Wednesday, March 28, 2012

My Father's Birds and Bees Advice Ringing True Years Later

One day, when I was 16, my father called me into the kitchen. He motioned for me to sit at the dining-room table next to him. As I sat there, I scanned my memory for any possible action I could have done that warranted getting into trouble. I couldn't look my father in the eyes, I didn't want him to see my nervousness. As the moments went by I noticed that he was also nervous. Out of the corner of my eyes I saw him open his mouth trying to say something, then close it quickly. I knew he was trying to speak to me about something important but didn't know how to start. So I took a deep breath and quickly said, "I'm sorry for whatever I did."
My father looked startled, "You didn't do anything."
"Really? Then why am I here?"
My father blushed a little and in a cautious tone said "We need to have the talk."

This caught me off guard. I was 16 and was well aware of the birds and bees. But I sat there quietly waiting for him to proceed. "I know you understand what sex is. But you are a woman now and there is more to it then what you think. Promise me when you find yourself in the situation you will keep stuff in mind?" I nodded at him, not sure where this was going. "First never let anyone make you feel that you have to, ummm, do it. Just because everyone else is doing it doesn't mean you have to."
"Ok" I whispered.
"Be sure that you are prepared. The consequences of going into it unprepared are big. You have a lot to lose, don't risk it."
I nodded.
"It has to feel natural. Let it be the next step in your relationship."
I still couldn't look him in the eyes, but I could see he was holding back tears.
"Be truly in love. You want to look back on that moment and smile. You don't want to feel regret for a moment in time that is everlasting."
"Ok. Is that all?"
"If it's right you will enjoy it. You will feel excited and scared. But also happy. You will know it's right."

I sat there quietly. I was trying to take it all in. But for a 16 year old the conversation was pretty intense. I got up from the table and hugged him, grabbed my purse, and went over to my friends house. My fathers talk and intentions were sincere. And I listened. I had many boyfriends but the timing wasn't right,  I wasn't ready or in love. So whenever I was in the moment with a boyfriend where the question "are you ready" was asked, I would say no. Granted, I was dumped numerous times and was called many names. But when the time did come and it was right, it all fell into place. Never have I regretted it.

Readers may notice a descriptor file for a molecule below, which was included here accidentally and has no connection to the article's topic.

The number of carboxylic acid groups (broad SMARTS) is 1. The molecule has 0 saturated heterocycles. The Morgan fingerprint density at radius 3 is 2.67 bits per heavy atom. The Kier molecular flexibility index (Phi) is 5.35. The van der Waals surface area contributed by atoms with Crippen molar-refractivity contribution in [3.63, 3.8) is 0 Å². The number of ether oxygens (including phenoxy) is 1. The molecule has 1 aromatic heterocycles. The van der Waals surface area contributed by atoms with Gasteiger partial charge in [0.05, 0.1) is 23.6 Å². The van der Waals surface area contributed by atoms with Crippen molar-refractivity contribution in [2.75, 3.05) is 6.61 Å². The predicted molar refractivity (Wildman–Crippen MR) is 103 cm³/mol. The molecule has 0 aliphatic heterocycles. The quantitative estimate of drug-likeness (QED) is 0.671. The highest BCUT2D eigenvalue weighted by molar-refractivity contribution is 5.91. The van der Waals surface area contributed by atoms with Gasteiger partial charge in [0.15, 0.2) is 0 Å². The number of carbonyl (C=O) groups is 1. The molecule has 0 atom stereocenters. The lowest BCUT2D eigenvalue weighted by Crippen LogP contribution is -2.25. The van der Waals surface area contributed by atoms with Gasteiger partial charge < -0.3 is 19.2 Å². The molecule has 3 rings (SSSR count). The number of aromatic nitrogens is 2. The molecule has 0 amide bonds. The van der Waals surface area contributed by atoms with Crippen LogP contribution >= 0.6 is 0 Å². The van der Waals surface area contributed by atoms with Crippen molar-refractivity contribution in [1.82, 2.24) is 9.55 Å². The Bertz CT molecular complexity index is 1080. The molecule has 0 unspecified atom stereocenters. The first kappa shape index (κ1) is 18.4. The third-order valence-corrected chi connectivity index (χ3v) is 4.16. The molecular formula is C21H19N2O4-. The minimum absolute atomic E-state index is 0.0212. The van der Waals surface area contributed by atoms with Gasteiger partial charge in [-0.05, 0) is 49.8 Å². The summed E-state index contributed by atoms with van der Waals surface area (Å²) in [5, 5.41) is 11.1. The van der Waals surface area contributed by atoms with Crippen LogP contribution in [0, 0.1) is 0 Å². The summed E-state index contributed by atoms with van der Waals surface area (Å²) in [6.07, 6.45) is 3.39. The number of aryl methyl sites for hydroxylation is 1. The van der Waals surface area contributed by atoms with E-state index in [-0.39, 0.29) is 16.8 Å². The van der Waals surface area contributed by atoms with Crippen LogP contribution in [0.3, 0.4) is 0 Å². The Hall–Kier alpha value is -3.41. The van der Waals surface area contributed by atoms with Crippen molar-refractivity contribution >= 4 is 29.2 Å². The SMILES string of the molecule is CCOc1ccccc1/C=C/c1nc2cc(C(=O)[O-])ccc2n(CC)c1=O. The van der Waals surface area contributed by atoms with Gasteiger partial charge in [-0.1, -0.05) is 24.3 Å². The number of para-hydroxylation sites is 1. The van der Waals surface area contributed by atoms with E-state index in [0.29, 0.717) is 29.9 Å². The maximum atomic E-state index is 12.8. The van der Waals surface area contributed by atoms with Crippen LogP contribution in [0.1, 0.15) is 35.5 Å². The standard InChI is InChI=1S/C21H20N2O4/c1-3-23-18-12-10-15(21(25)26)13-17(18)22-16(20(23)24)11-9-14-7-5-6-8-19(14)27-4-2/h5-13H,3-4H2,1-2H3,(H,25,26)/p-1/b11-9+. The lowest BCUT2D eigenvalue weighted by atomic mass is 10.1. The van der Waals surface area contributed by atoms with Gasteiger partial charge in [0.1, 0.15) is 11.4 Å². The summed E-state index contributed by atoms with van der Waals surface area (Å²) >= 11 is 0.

Recently my fathers "first time" talk has rung true (even all these years later). But the funny thing was, it had nothing to do with sex. In January my husband started nagging me to sign up for my first  marathon. And during one of our conversations I told him that I was not ready and I am not running one (yet) just because everyone else was. The hubby told me not to worry and we started to talk about something else. I had a few marathons on my "I would really love to" list, but not 100% ready I put them in the back of my mind.

Fast forward to a few weeks ago. I was sitting at my computer entering in my weekly mileage into DailyMile and something clicked inside my head. I love and respect running. I have been training hard and the next step is a longer distance. I have a long way to go but I can be prepared if I keep up with my training. This is the natural progression of my relationship with the sport.

That night at dinner I looked at my husband and said "I'm ready."
He just stared at me puzzled.
"I'm ready to register for my first marathon."
"AWESOME! Which one do you want to do?"
"I am thinking the Marine Corps"
"Are you sure you are ready for this? We can wait."
"I'm ready. It's the next step."

When registration opened, I sat there waiting patiently to sign up. When I finally saw that we were confirmed to run I was excited, nervous, happy, and ready. At that moment it hit me. Even though my father has been gone for years, his words swirled in my head. I laughed. Never did I think his "first time" advice would apply to my running. But it did. I was proud to have waited. This moment felt perfect and right, one that I will never regret. But now it's time to prepare.

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